Wordplay is an irresistible pasttime; the urge to play with words can pop up while writing a dreary report, or in the middle of a friendly ego competition. The varieties of entertainment to be found are vast.
While alchemists struggled to turn LEAD into GOLD, I spent months trying to turn OUNCE into POUND. I wish I had had a list of five letter words, which also comes in handy when playing jotto. Of course, this also meant many hours browsing the dictionary, during which I ran across more than anyone's share of weird words and words derived from letter names, special words and hapax legomenon and just a few liverwursts.
After knocking myself out for half a year compiling the five letter word list, it took me ten minutes to make a list of two letter words, but the relentless advance of Scrabble technology continues to leave me behind.
If the "pentagram" file contains too many obscure words, you might want to look at Donald Knuth's 5-letter word file used in a demonstration program for the Stanford Graph Base.
Inspired by the game of Stinky Pinky, I've kept an eye out for many kinds of reduplication, including:
And then there's unrhymes, words that ought to, but don't rhyme, back slang, the Bingo Code, and silent letters that ought to, but don't make a sound.
I have a small list of rebus words that can be broken up into smaller words. An elaborate rebus puzzle was printed in Kim Palmer's "The Dream: A Rebus".
There are lots of puns and other wordplay, but sometimes you encounter double puns that take you unawares when you'd thought you'd figured it out.
Then there are those equivocal words you can't figure out how to pronounce, the I-before-E words you can't figure out how to spell, the nonwords that aren't even words, the game of short circuits, and some odd things like
Then there are a few bad names for characters of books or movies and then there are namey names.
Did you ever notice all THE countries, (and regions, and towns) whose names begin with the and words beginning with the Arabic "al"?
Pangrams are sentences that use each letter of the alphabet (at least) once, or panvowels, words that use every vowel just once, or double letter words, or multigrams that use one letter several times.
A silly acronym caught our attention, and we all jumped in to name the CTC.
The strange look of the word "vacuum" led me to listing words with two U's; then there are words that begin and end with the same letter; then there are AEIOU families, sets of five words which differ only in using A, E, I, O, or U in a particular vowel position.
One day, all the trucks that said "Danger! Inflammable!" were repainted to say "Danger! Flammable!" and it got me thinking about autoantonyms and antiautonyms. A related idea is pairs of antagrams, that is, words of opposite meaning that can be formed from the same set of letters.
Once I faced a paperback copy of Andy Warhol's "a", and thought I should begin the world's first collection of one letter book titles. Then I thought about numerical book titles and dated book titles. You might want to be appalled by The Oddest Book Titles or charmed by A Bouquet of Books. And then there's the minor letter swap puzzle, and the sampling of book titles that are not names, nouns, or phrases.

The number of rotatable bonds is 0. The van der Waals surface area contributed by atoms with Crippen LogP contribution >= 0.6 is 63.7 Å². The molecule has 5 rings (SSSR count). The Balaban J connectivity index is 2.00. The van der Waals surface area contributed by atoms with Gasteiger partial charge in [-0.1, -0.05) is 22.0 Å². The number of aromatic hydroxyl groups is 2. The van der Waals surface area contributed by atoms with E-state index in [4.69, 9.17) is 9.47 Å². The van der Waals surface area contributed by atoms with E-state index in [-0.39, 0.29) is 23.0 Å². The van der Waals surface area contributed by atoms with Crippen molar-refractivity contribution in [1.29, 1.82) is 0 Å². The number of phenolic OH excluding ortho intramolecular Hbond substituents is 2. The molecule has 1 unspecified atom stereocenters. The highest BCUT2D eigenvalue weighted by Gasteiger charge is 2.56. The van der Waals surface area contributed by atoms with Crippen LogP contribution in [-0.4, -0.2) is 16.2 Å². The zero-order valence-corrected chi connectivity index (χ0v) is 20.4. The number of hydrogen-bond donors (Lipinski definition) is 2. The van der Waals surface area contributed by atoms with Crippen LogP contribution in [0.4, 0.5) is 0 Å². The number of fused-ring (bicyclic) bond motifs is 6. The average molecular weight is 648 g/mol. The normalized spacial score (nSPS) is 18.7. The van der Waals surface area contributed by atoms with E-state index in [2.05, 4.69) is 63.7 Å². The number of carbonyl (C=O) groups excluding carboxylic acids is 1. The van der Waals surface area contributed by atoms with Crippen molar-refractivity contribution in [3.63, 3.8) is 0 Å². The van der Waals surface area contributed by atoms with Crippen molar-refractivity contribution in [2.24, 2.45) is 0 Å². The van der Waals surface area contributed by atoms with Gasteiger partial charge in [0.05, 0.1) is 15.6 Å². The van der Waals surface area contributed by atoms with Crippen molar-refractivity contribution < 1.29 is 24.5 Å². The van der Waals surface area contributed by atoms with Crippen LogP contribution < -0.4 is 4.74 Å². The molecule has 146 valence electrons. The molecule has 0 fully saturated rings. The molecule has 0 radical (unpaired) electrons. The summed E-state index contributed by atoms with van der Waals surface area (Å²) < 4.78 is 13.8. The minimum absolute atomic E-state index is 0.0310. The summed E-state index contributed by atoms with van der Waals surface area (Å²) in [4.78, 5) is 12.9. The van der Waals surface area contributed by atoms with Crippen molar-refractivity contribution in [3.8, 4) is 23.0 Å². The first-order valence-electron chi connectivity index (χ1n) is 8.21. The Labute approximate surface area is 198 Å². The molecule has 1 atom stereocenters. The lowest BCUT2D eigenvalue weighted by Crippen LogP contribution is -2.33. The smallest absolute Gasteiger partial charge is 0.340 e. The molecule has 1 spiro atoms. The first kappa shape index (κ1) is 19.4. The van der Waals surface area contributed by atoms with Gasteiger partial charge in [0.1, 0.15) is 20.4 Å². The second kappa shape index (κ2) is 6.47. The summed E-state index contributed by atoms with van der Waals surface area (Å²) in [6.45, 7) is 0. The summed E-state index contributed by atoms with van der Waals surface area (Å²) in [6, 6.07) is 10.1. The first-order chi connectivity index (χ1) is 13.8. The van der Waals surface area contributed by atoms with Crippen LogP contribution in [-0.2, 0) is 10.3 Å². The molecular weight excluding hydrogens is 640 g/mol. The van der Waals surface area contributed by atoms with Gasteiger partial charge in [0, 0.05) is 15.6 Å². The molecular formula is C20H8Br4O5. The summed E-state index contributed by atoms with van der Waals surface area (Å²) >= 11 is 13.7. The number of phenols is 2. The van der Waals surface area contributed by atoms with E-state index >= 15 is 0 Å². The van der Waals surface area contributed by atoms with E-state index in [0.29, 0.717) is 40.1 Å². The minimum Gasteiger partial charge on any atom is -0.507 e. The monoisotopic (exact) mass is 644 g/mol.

You might want to explore the language known as Headline Pidgin or conventions of NPR radio articles that we consider in Taglines, the stereotypical jargon of "24", and Junk Phrases I'd prefer not to hear any more and By Definition, a catalog of the misuse of a phrase, as well as Cockney Rhyming Slang.
I once had an enormous Adam and Eve collection; novels, plays, poems, records, audio cassette tapes, video cassette tapes, paintings, cartoons, jokes, statuettes, socks, and on and on. A tiny remnant of that collection is a glossary entitled Adam and Eve in Phrase and Slang.
I've started keeping track of Classic Crossword Clues, and the subtleties of television subtitling, and noticed affectation, the COMPLEX complex, some Obnoxious Observations, Odology, the study of Roads?, Intense Contents, an inquisition, the Idiot's Idiom, Singular Plurals, Three Little Words, Shtrange But True and the UnderToad.
In the world of speculative nonfiction, I have wondered about the etymological analysis of groups of words with a common root, and have come up with a Para-ble.
I once bought a copy of HL Chace's Anguish Languish for ten cents at a library, and was entranced by Ladle Rat Rotten Hut, which has since turned up unattributed around the web. It took me more than two years to work out my own stories, Rhombus Kills Ten, Deep Eyed Pauper and Jag Handy Bin Stock. You might also enjoy Bill Reynolds's version of a famous poem, Flopping Dry Goods. And I encourage you to look around on the web for the hilarious "Gender Cyst". You can also consider Meredith Willson's prank on "I've Got a Secret" in which he produced a mangled version of "In the Good Old Summertime" and a similar joke played with "I'm a Yankee Doodle Dandy".
I thought I had discovered a new play by Shakespeare! I was browsing the spines of DVD's in our local library's collection, and came across the BBC/Time-Life production whose printed title was "TITUS AND RONICUS". Sadly, the front cover did not repeat this version! And then there is Miss Pell's List of her favorite words, and An Ear Miss of words and phrases that weren't quite properly understood. Don't miss the puzzle of Is That Really a Word?.
Every now and then, I'll be reading a novel from a much older time, and come across a modern slang phrase. You may want to know more about such anachronyms. You may also have acquired a case of the Sicness Unto Death caused by the reflexive over-use of the editorial mark [sic] meant to indicate errors in quoted text.
For crosswords and other games, it's sometimes useful to have a table of names of letters of the alphabet: